Chaos in the Greek Pension System -- Cost, Deficit, Applicants
by Dimitris Rapidis and Martin Foehler
For the previous Greek governments and the pensioners themselves it is not a new condition. There was a mismanagement of public income and expansive corruption by state authorities for more than 30 years. The culmination of this phenomenon was during the 1997-1999 stock exchange bubble when the money from the major public social fund, IKA, were gambled in Athens stock exchange market. Big losses of money led this institution to press similar ones to jointly merge into a new unitary fund in order to absorb losses. And there is when the problem went beyond control.
Already since the beginning of the 2000s pensioners were waiting for two years in average to receive their first monthly pension. After the first bailout in 2010 there was an effort to rescue social funds from going bankrupt by increasing social and healthcare contributions. Still, pension funds are incapable of dealing with a mounting deficit surged during the previous decades.
The new bailout deal comes to intensify the current shortages and harden the life of pensioners. Almost 273,000 applicants will wait for an average of three years to receive their pension, which is also expected to be significantly lower comparing to what their monthly income was before applying. The overall cost to cover the amount for pension applicants has reached €4 billion and the funds are now faced with a huge internal debt.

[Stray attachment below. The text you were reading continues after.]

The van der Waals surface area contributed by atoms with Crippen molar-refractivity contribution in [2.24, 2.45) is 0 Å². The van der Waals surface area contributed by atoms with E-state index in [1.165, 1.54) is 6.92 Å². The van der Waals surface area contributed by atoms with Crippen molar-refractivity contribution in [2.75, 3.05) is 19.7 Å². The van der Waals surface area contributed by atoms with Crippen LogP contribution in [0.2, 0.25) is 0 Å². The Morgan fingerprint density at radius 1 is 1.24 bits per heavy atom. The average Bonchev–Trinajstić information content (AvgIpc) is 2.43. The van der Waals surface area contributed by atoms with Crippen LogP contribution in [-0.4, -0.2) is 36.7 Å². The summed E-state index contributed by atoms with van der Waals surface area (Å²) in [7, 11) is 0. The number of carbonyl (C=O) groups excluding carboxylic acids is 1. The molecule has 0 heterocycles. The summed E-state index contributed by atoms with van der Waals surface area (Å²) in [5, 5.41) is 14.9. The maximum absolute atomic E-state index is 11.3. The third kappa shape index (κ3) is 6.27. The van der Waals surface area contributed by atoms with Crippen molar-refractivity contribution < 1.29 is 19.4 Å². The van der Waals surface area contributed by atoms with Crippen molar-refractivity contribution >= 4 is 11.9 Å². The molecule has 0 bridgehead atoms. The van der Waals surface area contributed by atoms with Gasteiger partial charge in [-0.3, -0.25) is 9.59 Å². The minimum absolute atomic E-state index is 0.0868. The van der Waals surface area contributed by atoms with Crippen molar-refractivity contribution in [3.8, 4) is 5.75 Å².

Under the current circumstances, with the government restrained to seek for finance in the markets and cover the amount, the only source is again ESM and a special regulation that could be made between the government and the creditors to serve a part of it. Notwithstanding, such a regulation would necessitate additional measures to equalize the additional funding, meaning that a series of new austerity measures might be sought by the Ministry of Finance. In other words, this is another big "headache" for the government as the delay on pension payments will most possibly negatively affect tax contributions from this big segment of taxpayers, therefore jeopardizing the general estimations on public income and forcing the government to re-address the final draft of the annual budget that will be brought in vote in the Parliament by late November.
Added to the cost of paying pensions for 273,000 new pensioners, the social funds demonstrate a big deficit that comes up to €3 billion. Summing up, the current deficit and the prospective one are about to reach €7 billion. The new pension reform cannot address this issue nor can applicants be stopped and return to their position as the new age threshold is expected to run by the end of 2015. During 2013-14 many employees from the private and public sector, having fulfilled the necessary years to request pension, accelerated the process in order to avoid any new legislation grip. They achieved to do so, applications were successfully submitted, but now they find themselves in a limbo.
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Dimitris Rapidis is Director at Bridging Europe. Martin Foehler is Policy Analyst at Bridging Europe.
October 13, 2015